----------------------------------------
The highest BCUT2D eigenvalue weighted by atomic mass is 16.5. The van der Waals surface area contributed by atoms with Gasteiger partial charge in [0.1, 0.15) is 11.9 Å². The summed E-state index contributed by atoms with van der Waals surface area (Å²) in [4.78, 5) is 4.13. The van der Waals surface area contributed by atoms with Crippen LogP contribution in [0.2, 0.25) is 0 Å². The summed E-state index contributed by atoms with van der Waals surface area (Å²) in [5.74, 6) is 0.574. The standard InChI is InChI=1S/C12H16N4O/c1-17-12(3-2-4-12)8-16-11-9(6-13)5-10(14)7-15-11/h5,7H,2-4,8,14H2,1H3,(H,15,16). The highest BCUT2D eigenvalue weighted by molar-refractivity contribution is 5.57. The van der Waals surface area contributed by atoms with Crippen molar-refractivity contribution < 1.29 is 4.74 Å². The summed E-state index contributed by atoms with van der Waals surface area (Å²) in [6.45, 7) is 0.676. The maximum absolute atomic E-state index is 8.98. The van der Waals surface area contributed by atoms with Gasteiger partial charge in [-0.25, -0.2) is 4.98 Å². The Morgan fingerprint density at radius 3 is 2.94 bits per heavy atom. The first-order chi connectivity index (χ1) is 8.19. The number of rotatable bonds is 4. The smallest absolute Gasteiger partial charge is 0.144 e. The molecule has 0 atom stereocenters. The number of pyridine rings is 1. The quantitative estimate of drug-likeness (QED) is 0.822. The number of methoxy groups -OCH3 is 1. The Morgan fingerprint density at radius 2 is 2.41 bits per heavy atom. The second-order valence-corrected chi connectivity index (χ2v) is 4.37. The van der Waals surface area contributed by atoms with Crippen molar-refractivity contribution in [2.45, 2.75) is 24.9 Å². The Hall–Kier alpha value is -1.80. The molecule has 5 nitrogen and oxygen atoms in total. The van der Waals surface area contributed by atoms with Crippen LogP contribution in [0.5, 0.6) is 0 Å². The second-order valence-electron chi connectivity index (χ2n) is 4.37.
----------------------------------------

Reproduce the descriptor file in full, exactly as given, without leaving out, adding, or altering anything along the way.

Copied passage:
The highest BCUT2D eigenvalue weighted by atomic mass is 16.5. The van der Waals surface area contributed by atoms with Gasteiger partial charge in [0.1, 0.15) is 11.9 Å². The summed E-state index contributed by atoms with van der Waals surface area (Å²) in [4.78, 5) is 4.13. The van der Waals surface area contributed by atoms with Crippen LogP contribution in [0.2, 0.25) is 0 Å². The summed E-state index contributed by atoms with van der Waals surface area (Å²) in [5.74, 6) is 0.574. The standard InChI is InChI=1S/C12H16N4O/c1-17-12(3-2-4-12)8-16-11-9(6-13)5-10(14)7-15-11/h5,7H,2-4,8,14H2,1H3,(H,15,16). The highest BCUT2D eigenvalue weighted by molar-refractivity contribution is 5.57. The van der Waals surface area contributed by atoms with Crippen molar-refractivity contribution < 1.29 is 4.74 Å². The summed E-state index contributed by atoms with van der Waals surface area (Å²) in [6.45, 7) is 0.676. The maximum absolute atomic E-state index is 8.98. The van der Waals surface area contributed by atoms with Gasteiger partial charge in [-0.25, -0.2) is 4.98 Å². The Morgan fingerprint density at radius 3 is 2.94 bits per heavy atom. The first-order chi connectivity index (χ1) is 8.19. The number of rotatable bonds is 4. The smallest absolute Gasteiger partial charge is 0.144 e. The molecule has 0 atom stereocenters. The number of pyridine rings is 1. The quantitative estimate of drug-likeness (QED) is 0.822. The number of methoxy groups -OCH3 is 1. The Morgan fingerprint density at radius 2 is 2.41 bits per heavy atom. The second-order valence-corrected chi connectivity index (χ2v) is 4.37. The van der Waals surface area contributed by atoms with Crippen molar-refractivity contribution in [2.45, 2.75) is 24.9 Å². The Hall–Kier alpha value is -1.80. The molecule has 5 nitrogen and oxygen atoms in total. The van der Waals surface area contributed by atoms with Crippen LogP contribution in [0.5, 0.6) is 0 Å². The second-order valence-electron chi connectivity index (χ2n) is 4.37.